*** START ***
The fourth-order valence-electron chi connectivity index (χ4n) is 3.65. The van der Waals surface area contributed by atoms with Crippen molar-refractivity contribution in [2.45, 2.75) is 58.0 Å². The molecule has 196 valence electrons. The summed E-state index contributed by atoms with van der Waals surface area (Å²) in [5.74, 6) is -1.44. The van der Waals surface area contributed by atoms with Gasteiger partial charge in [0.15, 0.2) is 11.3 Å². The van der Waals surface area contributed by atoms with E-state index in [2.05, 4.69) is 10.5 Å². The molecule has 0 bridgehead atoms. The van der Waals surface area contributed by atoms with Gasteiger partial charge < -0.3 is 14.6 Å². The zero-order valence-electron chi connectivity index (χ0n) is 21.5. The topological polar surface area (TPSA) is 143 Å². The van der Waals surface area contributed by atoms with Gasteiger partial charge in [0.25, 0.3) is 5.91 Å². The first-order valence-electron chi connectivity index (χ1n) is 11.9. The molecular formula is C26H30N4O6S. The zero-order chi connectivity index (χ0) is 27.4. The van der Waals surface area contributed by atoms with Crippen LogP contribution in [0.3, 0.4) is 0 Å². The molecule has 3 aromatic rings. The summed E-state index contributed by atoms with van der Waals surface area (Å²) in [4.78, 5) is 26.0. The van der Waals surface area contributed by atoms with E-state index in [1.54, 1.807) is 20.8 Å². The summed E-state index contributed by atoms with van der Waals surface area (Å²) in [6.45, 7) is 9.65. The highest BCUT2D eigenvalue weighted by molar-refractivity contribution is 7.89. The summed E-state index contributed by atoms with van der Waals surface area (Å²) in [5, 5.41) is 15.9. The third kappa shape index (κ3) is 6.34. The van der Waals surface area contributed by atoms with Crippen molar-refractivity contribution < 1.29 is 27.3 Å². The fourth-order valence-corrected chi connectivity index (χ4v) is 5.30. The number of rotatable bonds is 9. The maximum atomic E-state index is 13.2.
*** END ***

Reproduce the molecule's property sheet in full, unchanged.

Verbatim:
The fourth-order valence-electron chi connectivity index (χ4n) is 3.65. The van der Waals surface area contributed by atoms with Crippen molar-refractivity contribution in [2.45, 2.75) is 58.0 Å². The molecule has 196 valence electrons. The summed E-state index contributed by atoms with van der Waals surface area (Å²) in [5.74, 6) is -1.44. The van der Waals surface area contributed by atoms with Gasteiger partial charge in [0.15, 0.2) is 11.3 Å². The van der Waals surface area contributed by atoms with E-state index in [2.05, 4.69) is 10.5 Å². The molecule has 0 bridgehead atoms. The van der Waals surface area contributed by atoms with Gasteiger partial charge < -0.3 is 14.6 Å². The zero-order valence-electron chi connectivity index (χ0n) is 21.5. The topological polar surface area (TPSA) is 143 Å². The van der Waals surface area contributed by atoms with Gasteiger partial charge in [0.25, 0.3) is 5.91 Å². The first-order valence-electron chi connectivity index (χ1n) is 11.9. The molecular formula is C26H30N4O6S. The zero-order chi connectivity index (χ0) is 27.4. The van der Waals surface area contributed by atoms with Crippen LogP contribution in [0.3, 0.4) is 0 Å². The molecule has 3 aromatic rings. The summed E-state index contributed by atoms with van der Waals surface area (Å²) in [4.78, 5) is 26.0. The van der Waals surface area contributed by atoms with E-state index in [1.54, 1.807) is 20.8 Å². The summed E-state index contributed by atoms with van der Waals surface area (Å²) in [6.45, 7) is 9.65. The highest BCUT2D eigenvalue weighted by molar-refractivity contribution is 7.89. The summed E-state index contributed by atoms with van der Waals surface area (Å²) in [5, 5.41) is 15.9. The third kappa shape index (κ3) is 6.34. The van der Waals surface area contributed by atoms with Crippen molar-refractivity contribution < 1.29 is 27.3 Å². The fourth-order valence-corrected chi connectivity index (χ4v) is 5.30. The number of rotatable bonds is 9. The maximum atomic E-state index is 13.2.